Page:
Some Thoughts on Language Use in Therapy by Steve de Shazer (1997)

May 27, 2009

ABSTRACT: Drawing on the work of Ludwig Wittgenstein and his own experience as a therapist and educator/trainer, the author describes some of the issues involved in helping therapists to find their way out of various muddles and mazes that are deeply embedded in language.

First published in Contemporary Family Therapy, 19(1), March 1997, 133-141

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Gale Miller: The man behind the mirror behind the mirror at BFTC, interview by Mark McKergow

May 27, 2009

Abstract

Professor Gale Miller is a member of the Department of Social and Cultural Sciences at Marquette University, Milwaukee. He is interested in research around issues involving language and social problems, and was involved as a researcher with Steve de Shazer, Insoo Kim Berg and their team at the Brief Family Therapy Centre during the evolution of what we now know as SF therapy. These observations led to his book Becoming Miracle Workers: Language and Meaning in Brief Therapy (1997). He continues to be involved with the SF community around the world.

Special first issue offer – download the paper FREE from http://www.asfct.org/documents/journal/2009-05/gale_miller.pdf.

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Making It Happen With Your Team by Paul Z Jackson and Colin Coombs

May 27, 2009

Abstract

Tate hired ‘The Solutions Focus’ for a departmental teambuilding. This article follows the design, delivery and results of the assignment.

Special first issue offer – download the paper FREE at http://www.asfct.org/documents/journal/2009-05/making_it_happen.pdf. 

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The Grammar of Neuroscience: What can and cannot be said about brains and minds by Kirsten Dierolf MA PCC and Mark McKergow PhD MBA

May 27, 2009

Abstract

While we are encouraged by the appearance of articles about neuroscience which support SF practice, we urge caution in interpreting these findings on three grounds. The different grammars of neuroscience (molecular grammar) and SF practice (people grammar) are not transposable, and according to Wittgenstein one cannot be reduced to the other. There is a risk of falling for the mereological fallacy – applying to a part (a brain) something which can only be applied to a whole (a person). Finally, the fundamentally social aspect of language calls into question our everyday assumptions about the links between mind, brain and language. Wittgenstein and others offer a way to say what can be said clearly, and to be as unmuddled as possible in our investigations and discussions.

Special first issue offer – download the paper FREE from http://www.asfct.org/documents/journal/2009-05/the_grammar_of_neuroscience.pdf. 

Please add your comments below.


Exploring what works: Is SF the best way of harnessing the impact of positive psychology in the workplace? by Carey Glass M.Sc, C. Psychol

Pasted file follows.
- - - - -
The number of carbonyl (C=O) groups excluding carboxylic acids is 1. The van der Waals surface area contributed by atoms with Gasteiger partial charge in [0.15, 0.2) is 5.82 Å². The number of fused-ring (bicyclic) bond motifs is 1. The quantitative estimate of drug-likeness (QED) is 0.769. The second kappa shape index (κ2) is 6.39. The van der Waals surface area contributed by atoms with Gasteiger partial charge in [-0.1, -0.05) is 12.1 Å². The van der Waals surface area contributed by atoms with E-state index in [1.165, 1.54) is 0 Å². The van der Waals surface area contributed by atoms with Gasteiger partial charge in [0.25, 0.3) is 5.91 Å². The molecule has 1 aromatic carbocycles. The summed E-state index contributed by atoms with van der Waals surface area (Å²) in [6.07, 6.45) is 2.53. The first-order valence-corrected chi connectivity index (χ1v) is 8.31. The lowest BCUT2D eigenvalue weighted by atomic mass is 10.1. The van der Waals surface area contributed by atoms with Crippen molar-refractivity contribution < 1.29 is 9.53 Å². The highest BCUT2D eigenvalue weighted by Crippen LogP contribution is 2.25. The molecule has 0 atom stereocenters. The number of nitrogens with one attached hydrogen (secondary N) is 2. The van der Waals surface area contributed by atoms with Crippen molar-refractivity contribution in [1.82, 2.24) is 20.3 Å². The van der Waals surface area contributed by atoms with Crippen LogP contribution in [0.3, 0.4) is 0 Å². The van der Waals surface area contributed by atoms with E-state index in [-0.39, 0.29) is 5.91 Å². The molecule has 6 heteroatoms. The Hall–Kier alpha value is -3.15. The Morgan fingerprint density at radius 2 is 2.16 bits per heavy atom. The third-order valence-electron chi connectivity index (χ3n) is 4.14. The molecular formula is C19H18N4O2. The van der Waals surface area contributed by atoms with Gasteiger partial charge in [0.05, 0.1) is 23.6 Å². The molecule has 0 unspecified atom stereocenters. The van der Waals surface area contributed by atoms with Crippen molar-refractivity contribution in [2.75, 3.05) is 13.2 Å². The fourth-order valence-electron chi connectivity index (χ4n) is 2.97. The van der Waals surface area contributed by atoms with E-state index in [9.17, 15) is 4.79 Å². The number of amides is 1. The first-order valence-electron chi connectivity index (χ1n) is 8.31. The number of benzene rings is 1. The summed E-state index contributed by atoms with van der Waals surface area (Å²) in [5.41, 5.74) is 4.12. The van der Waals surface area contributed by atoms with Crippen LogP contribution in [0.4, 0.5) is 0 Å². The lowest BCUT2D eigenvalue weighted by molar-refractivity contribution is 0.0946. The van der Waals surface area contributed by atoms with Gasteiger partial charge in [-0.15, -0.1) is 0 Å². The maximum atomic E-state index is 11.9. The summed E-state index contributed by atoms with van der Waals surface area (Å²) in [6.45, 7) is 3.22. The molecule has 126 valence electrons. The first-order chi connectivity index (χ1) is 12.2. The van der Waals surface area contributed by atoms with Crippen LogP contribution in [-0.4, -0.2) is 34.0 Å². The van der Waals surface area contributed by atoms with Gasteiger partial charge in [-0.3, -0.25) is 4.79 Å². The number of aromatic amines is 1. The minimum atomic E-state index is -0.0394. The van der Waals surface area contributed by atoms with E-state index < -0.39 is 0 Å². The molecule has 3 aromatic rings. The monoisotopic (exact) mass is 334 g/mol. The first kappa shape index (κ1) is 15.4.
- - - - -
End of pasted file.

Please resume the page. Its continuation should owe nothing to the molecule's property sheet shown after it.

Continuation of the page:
May 27, 2009
Abstract
Contemporary research is demonstrating the power of positive psychology in the workplace. Work linking positive psychology and SF is, however, at its genesis and untested. This article asks two questions: First, does SF operate as a methodology for bringing the fruits of positive psychology into the workplace? Second, if it does, what does this mean for the practice of SF? What aspects should we focus on to maximise what works? This will be examined through the ground breaking work of Barbara Frederickson. Frederickson’s (2001) broaden-and-build theory of positive emotions will be considered and the evidence supporting it outlined. Hypotheses about the links between it, other cognate research and techniques used within SF will be examined to answer these questions.
 
Special first issue offer – download the paper FREE at http://www.asfct.org/documents/journal/2009-05/exploring_what_works.pdf
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Solution Focused Conflict Management in Teams and in Organisations by Drs. Fredrike P. Bannink MDR

May 27, 2009

Abstract

Rather than dwelling on the conflict, solution focused conflict management asks: what would you prefer instead of the conflict? The focus is on the preferred future of the team or organisation. Clients are considered capable of formulating their vision and of devising solutions that bring this hoped-for outcome closer. The expertise of the solution focused mediator lies in asking questions which help clients in this respect and in motivating clients to change. Conversations become positive and shorter.

Special offer – download the paper as a FREE pdf from http://www.asfct.org/documents/journal/2009-05/sf_conflict_management. 

Please add your comments about the paper below!  Thanks.


About the InterAction journal and blog

May 27, 2009

InterAction is the new journal from SFCT – the professional organisation for Solution Focus in organisations.  You can read more about SFCT at http://www.asfct.org

This blog will host discussions about the papers published in InterAction.  Details of the journal itself are at http://www.asfct.org/journal.php.  Each paper will have its own strand of comments and reflections, and the whole thing will be linked to the SFCT webpage.  The comments thread is public and anyone can comment on the papers and topics.